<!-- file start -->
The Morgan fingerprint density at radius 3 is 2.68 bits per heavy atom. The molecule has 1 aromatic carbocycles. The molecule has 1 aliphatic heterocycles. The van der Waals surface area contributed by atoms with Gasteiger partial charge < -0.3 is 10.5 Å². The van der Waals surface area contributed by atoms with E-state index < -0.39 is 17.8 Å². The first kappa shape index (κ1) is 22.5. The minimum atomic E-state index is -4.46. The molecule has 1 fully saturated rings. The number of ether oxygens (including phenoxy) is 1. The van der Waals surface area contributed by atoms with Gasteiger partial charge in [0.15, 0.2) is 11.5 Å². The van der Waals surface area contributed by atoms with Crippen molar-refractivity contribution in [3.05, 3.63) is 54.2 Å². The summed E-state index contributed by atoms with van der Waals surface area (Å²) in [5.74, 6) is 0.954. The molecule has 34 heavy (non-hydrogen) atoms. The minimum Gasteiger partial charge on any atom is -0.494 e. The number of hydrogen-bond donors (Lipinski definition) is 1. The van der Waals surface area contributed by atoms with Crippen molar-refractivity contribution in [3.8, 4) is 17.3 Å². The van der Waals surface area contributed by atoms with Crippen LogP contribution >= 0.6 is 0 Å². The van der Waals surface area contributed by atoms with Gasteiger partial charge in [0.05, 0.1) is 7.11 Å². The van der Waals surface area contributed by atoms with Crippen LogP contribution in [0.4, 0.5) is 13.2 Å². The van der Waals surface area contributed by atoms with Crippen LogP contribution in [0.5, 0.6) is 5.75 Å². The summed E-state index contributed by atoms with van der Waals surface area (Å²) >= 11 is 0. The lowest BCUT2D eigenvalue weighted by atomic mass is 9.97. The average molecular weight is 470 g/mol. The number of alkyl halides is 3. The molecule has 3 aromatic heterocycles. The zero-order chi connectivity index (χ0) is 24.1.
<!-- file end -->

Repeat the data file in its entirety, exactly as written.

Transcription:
The Morgan fingerprint density at radius 3 is 2.68 bits per heavy atom. The molecule has 1 aromatic carbocycles. The molecule has 1 aliphatic heterocycles. The van der Waals surface area contributed by atoms with Gasteiger partial charge < -0.3 is 10.5 Å². The van der Waals surface area contributed by atoms with E-state index < -0.39 is 17.8 Å². The first kappa shape index (κ1) is 22.5. The minimum atomic E-state index is -4.46. The molecule has 1 fully saturated rings. The number of ether oxygens (including phenoxy) is 1. The van der Waals surface area contributed by atoms with Gasteiger partial charge in [0.15, 0.2) is 11.5 Å². The van der Waals surface area contributed by atoms with Crippen molar-refractivity contribution in [3.05, 3.63) is 54.2 Å². The summed E-state index contributed by atoms with van der Waals surface area (Å²) in [5.74, 6) is 0.954. The molecule has 34 heavy (non-hydrogen) atoms. The minimum Gasteiger partial charge on any atom is -0.494 e. The number of hydrogen-bond donors (Lipinski definition) is 1. The van der Waals surface area contributed by atoms with Crippen molar-refractivity contribution in [3.8, 4) is 17.3 Å². The van der Waals surface area contributed by atoms with Crippen LogP contribution >= 0.6 is 0 Å². The van der Waals surface area contributed by atoms with Gasteiger partial charge in [0.05, 0.1) is 7.11 Å². The van der Waals surface area contributed by atoms with Crippen LogP contribution in [0.4, 0.5) is 13.2 Å². The van der Waals surface area contributed by atoms with Crippen LogP contribution in [0.5, 0.6) is 5.75 Å². The summed E-state index contributed by atoms with van der Waals surface area (Å²) >= 11 is 0. The lowest BCUT2D eigenvalue weighted by atomic mass is 9.97. The average molecular weight is 470 g/mol. The number of alkyl halides is 3. The molecule has 3 aromatic heterocycles. The zero-order chi connectivity index (χ0) is 24.1.